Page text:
Analysis of the narrator of the "The Fall of the House of Usher" by Edgar Allan Poe

Essay by devilish_angelHigh School, 11th gradeF, January 2003

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The Truth Behind The Narrator

Although it is widely believed that "The Fall of The House of Usher" is about Usher and his disease, the truth is that the story is really about the narrator. In a sense, the narrator generally symbolizes humans and basic human actions and desires. When people first read the story "The Fall of The House of Usher" they tend to believe that the story is about Usher, his sickness, his legacy, and his sister; but if the story is examined closely evidence that suggests otherwise would be obtained, in saying so I depend on language and the close examination of words to support this idea.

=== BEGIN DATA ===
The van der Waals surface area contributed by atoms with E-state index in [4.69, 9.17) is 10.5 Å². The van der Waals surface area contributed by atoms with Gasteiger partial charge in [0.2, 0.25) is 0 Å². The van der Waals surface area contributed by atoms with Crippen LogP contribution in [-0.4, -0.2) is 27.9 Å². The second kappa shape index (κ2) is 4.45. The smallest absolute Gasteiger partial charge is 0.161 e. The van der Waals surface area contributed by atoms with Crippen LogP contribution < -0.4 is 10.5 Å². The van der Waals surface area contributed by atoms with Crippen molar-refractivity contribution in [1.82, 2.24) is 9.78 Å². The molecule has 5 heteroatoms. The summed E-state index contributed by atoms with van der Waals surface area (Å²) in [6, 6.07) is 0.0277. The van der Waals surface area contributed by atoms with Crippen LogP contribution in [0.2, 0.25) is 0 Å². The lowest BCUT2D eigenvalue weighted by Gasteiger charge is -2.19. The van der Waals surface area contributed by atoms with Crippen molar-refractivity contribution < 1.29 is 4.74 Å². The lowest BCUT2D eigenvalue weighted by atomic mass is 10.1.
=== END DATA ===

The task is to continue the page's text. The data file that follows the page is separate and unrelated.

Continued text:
At the beginning of the story when the narrator first sees the house he is not scared or even set back by the image of the house but he seems to be fascinated by it and that is where human nature comes in.

People are generally fascinated by scary and mysterious ideas. Why do people watch scary movies or read scary stories? Humans generally like mysterious scary adventures and are fascinated by what is unknown. Why do people like visiting abandoned houses, or the houses that are believed to be haunted? And that is where the narrator's role comes in. At the beginning of the story the narrator said " I say insufferable; for the feeling was unrelieved by and of that half-pleasurable, because of poetic, sentiment with which the mind usually receives even the sternest natural images of the desolate or the terrible" this quote suggests that the narrator is not set back from the scary image of the house but he is excited and thrilled over the image of the scary wrecked house and that he is looking forward for the new adventure it...